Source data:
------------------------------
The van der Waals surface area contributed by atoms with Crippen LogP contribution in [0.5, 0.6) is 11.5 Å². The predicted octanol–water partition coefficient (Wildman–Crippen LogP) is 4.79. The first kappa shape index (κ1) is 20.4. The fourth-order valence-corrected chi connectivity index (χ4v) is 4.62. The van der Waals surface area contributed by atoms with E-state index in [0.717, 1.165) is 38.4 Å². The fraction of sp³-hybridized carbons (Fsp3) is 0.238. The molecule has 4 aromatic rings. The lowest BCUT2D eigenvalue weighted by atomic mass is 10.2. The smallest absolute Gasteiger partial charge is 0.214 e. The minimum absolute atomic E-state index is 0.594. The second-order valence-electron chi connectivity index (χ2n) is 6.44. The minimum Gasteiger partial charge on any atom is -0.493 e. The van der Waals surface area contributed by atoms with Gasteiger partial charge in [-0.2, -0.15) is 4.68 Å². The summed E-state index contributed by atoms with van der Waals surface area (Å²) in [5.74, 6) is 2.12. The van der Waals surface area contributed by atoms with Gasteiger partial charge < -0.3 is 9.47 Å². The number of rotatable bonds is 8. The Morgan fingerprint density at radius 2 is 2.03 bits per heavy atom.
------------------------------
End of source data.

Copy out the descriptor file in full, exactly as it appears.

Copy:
The van der Waals surface area contributed by atoms with Crippen LogP contribution in [0.5, 0.6) is 11.5 Å². The predicted octanol–water partition coefficient (Wildman–Crippen LogP) is 4.79. The first kappa shape index (κ1) is 20.4. The fourth-order valence-corrected chi connectivity index (χ4v) is 4.62. The van der Waals surface area contributed by atoms with E-state index in [0.717, 1.165) is 38.4 Å². The fraction of sp³-hybridized carbons (Fsp3) is 0.238. The molecule has 4 aromatic rings. The lowest BCUT2D eigenvalue weighted by atomic mass is 10.2. The smallest absolute Gasteiger partial charge is 0.214 e. The minimum absolute atomic E-state index is 0.594. The second-order valence-electron chi connectivity index (χ2n) is 6.44. The minimum Gasteiger partial charge on any atom is -0.493 e. The van der Waals surface area contributed by atoms with Gasteiger partial charge in [-0.2, -0.15) is 4.68 Å². The summed E-state index contributed by atoms with van der Waals surface area (Å²) in [5.74, 6) is 2.12. The van der Waals surface area contributed by atoms with Gasteiger partial charge < -0.3 is 9.47 Å². The number of rotatable bonds is 8. The Morgan fingerprint density at radius 2 is 2.03 bits per heavy atom.